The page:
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Capital Markets

Transition to SOFR from Libor Starts Small

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May 22, 2018

SOFR futures draw major market makers but volume sparse so far

Breaking News - tickerAt the end of their second week of trading, the CME Group’s new SOFR futures contracts had attracted an impressive array of market makers to support the derivatives, but so far market participants’ interest in the contracts has been light.

The Federal Reserve Bank of New York began publishing April 2 the Secured Overnight Financing Rate (SOFR), which regulators are promoting at a replacement for Libor (see “Libor to SOFR Switch Will be Challenging”). The transition will be a major undertaking but ultimately could significantly benefit corporates’ cash management and funding efforts. The CME Group’s launch of one-month and three-month SOFR futures May 4 represents an early and important step toward market adoption of the SOFR benchmark. Despite the low trading and open-interest volume so far, there are signs of demand for the product.

“All signals indicate tremendous depth of interest in both new SOFR products,” said Agha Mirza, global head of interest-rate products at CME Group.

He noted that, so far, SOFR futures have been traded by 60 global participants, with daily trading volume averaging 1,450 contracts and open interest resting at 4,700 contracts. “The screen is showing tight markets—0.5 basis points wide, the minimum tick increment.”

Tight spreads typically reflect market demand for a product, and the more than 10 Wall Street firms that have stepped up to make markets in SOFR futures, including bulge bracket banks such J.P. Morgan, Citigroup, Goldman Sachs and Credit Suisse, are another positive sign.

“We’re seeing diverse participation across customer segments, especially considering we are in the very early stages following the initial launch of two brand new futures products,” Mr. Mirza said, adding that market participants are either looking to shed SOFR risk exposure or acquire it.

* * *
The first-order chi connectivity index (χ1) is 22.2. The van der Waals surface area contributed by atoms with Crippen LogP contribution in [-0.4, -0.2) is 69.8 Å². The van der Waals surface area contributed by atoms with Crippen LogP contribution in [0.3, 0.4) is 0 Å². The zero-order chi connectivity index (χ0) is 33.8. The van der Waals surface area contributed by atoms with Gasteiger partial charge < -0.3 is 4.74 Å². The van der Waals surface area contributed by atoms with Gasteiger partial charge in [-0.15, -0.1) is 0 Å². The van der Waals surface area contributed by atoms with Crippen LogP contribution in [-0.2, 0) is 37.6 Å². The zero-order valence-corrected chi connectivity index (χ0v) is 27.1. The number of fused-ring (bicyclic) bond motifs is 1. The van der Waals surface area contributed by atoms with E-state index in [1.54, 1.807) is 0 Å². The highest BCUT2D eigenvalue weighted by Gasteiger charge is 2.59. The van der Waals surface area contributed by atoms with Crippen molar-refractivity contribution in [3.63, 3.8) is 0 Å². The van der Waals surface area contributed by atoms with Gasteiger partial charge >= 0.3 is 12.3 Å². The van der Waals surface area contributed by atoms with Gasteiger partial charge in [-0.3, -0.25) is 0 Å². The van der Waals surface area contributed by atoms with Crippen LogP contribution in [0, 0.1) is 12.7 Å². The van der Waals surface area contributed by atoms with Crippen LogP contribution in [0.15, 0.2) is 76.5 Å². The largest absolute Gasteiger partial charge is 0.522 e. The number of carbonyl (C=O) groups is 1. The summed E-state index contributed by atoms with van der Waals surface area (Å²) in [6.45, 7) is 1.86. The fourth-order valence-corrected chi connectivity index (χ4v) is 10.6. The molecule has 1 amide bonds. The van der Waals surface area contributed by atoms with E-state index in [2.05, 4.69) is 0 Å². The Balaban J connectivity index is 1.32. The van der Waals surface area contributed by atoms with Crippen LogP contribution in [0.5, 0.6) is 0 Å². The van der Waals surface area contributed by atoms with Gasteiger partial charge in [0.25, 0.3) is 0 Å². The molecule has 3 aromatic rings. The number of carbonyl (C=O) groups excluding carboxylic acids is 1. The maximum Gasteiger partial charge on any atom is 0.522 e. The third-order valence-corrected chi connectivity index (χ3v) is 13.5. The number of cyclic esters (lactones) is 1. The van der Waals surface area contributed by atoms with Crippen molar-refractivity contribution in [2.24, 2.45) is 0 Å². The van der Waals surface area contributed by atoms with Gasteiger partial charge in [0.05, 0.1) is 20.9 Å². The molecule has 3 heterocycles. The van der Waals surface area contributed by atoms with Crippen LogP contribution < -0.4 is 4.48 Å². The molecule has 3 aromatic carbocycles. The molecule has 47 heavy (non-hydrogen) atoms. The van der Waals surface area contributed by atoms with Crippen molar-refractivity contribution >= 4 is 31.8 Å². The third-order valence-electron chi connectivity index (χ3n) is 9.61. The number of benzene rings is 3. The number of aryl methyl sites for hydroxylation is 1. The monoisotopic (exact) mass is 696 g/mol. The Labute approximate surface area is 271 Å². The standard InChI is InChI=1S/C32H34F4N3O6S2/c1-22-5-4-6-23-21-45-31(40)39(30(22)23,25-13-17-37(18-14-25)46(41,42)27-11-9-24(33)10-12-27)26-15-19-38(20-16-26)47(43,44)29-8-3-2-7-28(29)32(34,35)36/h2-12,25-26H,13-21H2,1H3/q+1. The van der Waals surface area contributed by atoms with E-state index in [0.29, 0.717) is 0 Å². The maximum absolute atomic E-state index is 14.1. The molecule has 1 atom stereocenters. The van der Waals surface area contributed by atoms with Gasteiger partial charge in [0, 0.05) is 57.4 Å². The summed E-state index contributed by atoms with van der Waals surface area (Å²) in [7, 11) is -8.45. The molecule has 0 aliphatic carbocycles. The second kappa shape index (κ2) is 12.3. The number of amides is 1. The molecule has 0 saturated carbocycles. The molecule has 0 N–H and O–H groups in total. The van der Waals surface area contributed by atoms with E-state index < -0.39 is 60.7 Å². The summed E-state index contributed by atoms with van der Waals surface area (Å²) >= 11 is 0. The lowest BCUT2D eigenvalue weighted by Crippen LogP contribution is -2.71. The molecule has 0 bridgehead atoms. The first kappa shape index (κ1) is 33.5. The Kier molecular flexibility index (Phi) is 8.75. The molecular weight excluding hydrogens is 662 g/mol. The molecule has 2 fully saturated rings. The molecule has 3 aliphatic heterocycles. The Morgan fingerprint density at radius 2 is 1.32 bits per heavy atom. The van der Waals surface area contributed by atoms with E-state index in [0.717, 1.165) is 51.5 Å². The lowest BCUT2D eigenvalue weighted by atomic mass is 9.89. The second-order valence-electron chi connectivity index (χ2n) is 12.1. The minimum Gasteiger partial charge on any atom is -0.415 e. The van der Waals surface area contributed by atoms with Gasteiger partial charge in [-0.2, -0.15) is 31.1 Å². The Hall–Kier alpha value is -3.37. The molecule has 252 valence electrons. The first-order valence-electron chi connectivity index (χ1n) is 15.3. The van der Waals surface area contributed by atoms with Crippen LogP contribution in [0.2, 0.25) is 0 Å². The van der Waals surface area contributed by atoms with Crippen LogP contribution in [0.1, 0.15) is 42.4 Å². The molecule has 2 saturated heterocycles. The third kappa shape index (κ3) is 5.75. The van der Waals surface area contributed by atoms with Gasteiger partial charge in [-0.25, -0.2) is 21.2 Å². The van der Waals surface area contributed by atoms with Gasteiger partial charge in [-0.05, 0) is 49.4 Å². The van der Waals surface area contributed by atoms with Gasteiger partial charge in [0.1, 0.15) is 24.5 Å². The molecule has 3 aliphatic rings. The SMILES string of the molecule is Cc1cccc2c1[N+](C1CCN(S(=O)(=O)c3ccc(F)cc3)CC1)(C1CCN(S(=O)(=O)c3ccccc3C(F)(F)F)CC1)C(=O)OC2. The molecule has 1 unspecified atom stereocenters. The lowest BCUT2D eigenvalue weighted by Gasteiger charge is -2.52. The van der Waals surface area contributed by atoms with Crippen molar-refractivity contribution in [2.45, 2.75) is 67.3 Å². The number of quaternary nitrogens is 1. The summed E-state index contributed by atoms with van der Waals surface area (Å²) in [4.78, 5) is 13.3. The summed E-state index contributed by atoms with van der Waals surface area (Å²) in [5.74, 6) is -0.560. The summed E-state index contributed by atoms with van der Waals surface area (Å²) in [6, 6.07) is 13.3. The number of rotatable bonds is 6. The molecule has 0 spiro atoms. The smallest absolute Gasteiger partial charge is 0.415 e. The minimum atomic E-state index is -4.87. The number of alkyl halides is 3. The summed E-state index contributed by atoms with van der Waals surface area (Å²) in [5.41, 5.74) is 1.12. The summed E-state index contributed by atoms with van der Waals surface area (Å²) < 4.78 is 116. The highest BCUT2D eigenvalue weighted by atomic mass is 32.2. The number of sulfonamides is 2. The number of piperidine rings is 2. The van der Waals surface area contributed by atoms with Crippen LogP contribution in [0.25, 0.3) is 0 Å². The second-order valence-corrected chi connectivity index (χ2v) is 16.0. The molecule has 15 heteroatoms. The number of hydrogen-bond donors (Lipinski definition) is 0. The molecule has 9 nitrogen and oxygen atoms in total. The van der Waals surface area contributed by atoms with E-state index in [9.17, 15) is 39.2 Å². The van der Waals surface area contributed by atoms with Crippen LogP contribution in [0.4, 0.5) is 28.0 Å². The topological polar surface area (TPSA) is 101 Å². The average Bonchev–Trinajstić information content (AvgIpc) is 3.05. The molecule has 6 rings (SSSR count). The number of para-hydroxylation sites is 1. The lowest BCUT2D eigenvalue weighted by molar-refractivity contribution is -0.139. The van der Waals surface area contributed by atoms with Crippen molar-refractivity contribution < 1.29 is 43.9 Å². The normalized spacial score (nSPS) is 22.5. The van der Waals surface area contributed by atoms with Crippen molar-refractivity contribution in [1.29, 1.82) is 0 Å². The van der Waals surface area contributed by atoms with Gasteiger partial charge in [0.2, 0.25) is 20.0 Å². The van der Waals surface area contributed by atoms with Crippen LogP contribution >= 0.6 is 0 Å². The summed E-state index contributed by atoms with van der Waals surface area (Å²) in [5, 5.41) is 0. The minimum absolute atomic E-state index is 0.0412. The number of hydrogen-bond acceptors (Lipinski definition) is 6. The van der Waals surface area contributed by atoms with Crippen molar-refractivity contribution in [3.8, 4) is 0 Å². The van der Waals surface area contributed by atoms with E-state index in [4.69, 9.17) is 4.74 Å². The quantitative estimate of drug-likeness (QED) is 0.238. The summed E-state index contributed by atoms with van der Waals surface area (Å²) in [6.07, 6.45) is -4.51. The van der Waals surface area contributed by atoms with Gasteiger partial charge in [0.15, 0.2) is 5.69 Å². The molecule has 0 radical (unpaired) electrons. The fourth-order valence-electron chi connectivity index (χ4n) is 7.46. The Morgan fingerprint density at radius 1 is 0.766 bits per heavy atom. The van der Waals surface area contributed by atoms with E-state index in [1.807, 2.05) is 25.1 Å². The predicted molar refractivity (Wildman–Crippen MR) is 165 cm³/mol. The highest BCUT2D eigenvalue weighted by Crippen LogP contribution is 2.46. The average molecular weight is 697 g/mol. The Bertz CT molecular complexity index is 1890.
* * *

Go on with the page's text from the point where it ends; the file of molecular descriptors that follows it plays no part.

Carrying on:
The transition to SOFR is anticipated to transpire over the next few years and will likely involve a period where market participants hold a mix of Libor-based and SOFR-based debt and derivative products. Wall Street firms are anticipated to step up to provide products to hedge basis risk between those exposures during the transition period, as well as to develop SOFR-based products, perhaps using tools such as SOFR futures, to replace term debt and derivative products now based on Libor.

The SOFR reference rate is calculated from three existing indices directly related to overnight Treasury repurchase agreements (repos), comprising $800 billion in transaction volume on average. The opaquer Libor is instead based on theoretical rates submitted by a group of banks.

SOFR’s transparency should benefit corporates on several fronts. For one, corporate treasury managing cash will be able to measure more accurately the returns on their short-term investments and whether they are competitive. The same should hold true for the quotes banks provide for floating-rate debt and derivative products.

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